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A new report on the James Webb Space Telescope has found that ongoing technical issues with final testing and assembly of the $8.8 billion project will probably cause the launch date of the oft-delayed instrument to slip again to the right. Presently, NASA is targeting June 2019 for launch aboard an Ariane 5 rocket.The US Government Accountability Office published the report on Wednesday. It concluded, "Given several ongoing technical issues, and the work remaining to test the spacecraft element and complete integration of the telescope and spacecraft, combined with continuing slower-than-planned work at Northrop Grumman, we believe that the rescheduled launch window is likely unachievable."
the report cites a worrying problem that cropped up during one of the tests to deploy the telescope's essential sunshield—one of its six membrane tensioning systems experienced a potentially crippling "snag."Moreover, last year the contractor found that eight of 16 valves in the spacecraft's thrusters were leaking beyond acceptable levels. Although it could not conclusively determine the cause of the leak, Northrop Grumman ultimately determined that this was most likely caused by technician handling errors. The thruster modules had to be individually investigated, refurbished, and re-attached, which contributed months of delays to the schedule.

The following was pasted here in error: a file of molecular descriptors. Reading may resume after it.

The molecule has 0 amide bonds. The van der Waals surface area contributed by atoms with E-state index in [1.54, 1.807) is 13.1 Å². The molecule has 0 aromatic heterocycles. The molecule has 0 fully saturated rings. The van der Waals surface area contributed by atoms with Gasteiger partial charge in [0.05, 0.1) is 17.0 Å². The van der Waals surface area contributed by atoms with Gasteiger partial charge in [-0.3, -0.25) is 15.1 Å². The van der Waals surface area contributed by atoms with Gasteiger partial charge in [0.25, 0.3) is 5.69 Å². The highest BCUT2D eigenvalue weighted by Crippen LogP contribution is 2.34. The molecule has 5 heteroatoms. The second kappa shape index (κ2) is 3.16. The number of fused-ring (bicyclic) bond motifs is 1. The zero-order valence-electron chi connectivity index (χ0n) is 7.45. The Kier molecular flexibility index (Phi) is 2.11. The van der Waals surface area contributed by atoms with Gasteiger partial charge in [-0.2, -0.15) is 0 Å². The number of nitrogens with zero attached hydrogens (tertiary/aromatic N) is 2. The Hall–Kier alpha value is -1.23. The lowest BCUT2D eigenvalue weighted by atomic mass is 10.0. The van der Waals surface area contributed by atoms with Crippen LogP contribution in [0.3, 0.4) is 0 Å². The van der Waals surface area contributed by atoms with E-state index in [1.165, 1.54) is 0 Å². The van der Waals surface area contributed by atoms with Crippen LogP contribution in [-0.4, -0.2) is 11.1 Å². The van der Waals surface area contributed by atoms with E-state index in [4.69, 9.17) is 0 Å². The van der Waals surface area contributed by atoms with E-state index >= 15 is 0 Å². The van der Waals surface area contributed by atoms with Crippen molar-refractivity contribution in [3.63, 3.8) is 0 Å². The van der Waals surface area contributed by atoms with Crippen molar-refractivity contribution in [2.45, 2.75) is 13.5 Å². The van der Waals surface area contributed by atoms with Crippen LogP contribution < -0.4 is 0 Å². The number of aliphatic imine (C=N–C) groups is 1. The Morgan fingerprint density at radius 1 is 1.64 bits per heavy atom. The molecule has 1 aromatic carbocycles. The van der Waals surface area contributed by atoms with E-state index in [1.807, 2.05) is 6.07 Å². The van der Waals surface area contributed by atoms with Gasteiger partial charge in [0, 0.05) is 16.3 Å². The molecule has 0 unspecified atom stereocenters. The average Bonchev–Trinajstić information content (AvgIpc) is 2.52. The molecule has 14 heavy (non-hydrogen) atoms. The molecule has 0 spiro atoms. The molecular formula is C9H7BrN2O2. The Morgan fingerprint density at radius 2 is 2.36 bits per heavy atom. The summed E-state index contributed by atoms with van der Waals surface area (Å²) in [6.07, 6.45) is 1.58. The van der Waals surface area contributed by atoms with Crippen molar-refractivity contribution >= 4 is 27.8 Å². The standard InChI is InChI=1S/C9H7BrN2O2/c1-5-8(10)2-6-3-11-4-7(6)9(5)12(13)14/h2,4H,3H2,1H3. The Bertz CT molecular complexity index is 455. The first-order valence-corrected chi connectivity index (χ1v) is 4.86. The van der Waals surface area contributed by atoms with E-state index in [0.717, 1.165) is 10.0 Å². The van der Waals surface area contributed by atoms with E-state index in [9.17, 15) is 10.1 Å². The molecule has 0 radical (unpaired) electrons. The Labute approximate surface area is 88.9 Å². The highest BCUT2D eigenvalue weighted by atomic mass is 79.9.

All of this has left the telescope project with just 1.5 months of schedule reserve. In recognition of this urgency, Northrop Grumman has, according to the report, increased its daily work shifts from two to three, and teams are now working 24 hours per day on spacecraft integration.
Turno di notte su un progetto del genere? Assurdo, IMHO... qualcuno di voi ha esperienza di turni di notte su progetti ultra-critici?
con più tranquillità rispetto al giorno.
A decision on a new launch date for NASA’s James Webb Space Telescope, and announcement of any potential breach of its $8 billion cost cap, could come next week, an agency official said March 20. At a meeting of the NASA Advisory Council’s science committee here, Thomas Zurbuchen, NASA associate administrator for science, said an independent review of the schedule for the flagship space observatory was wrapping up.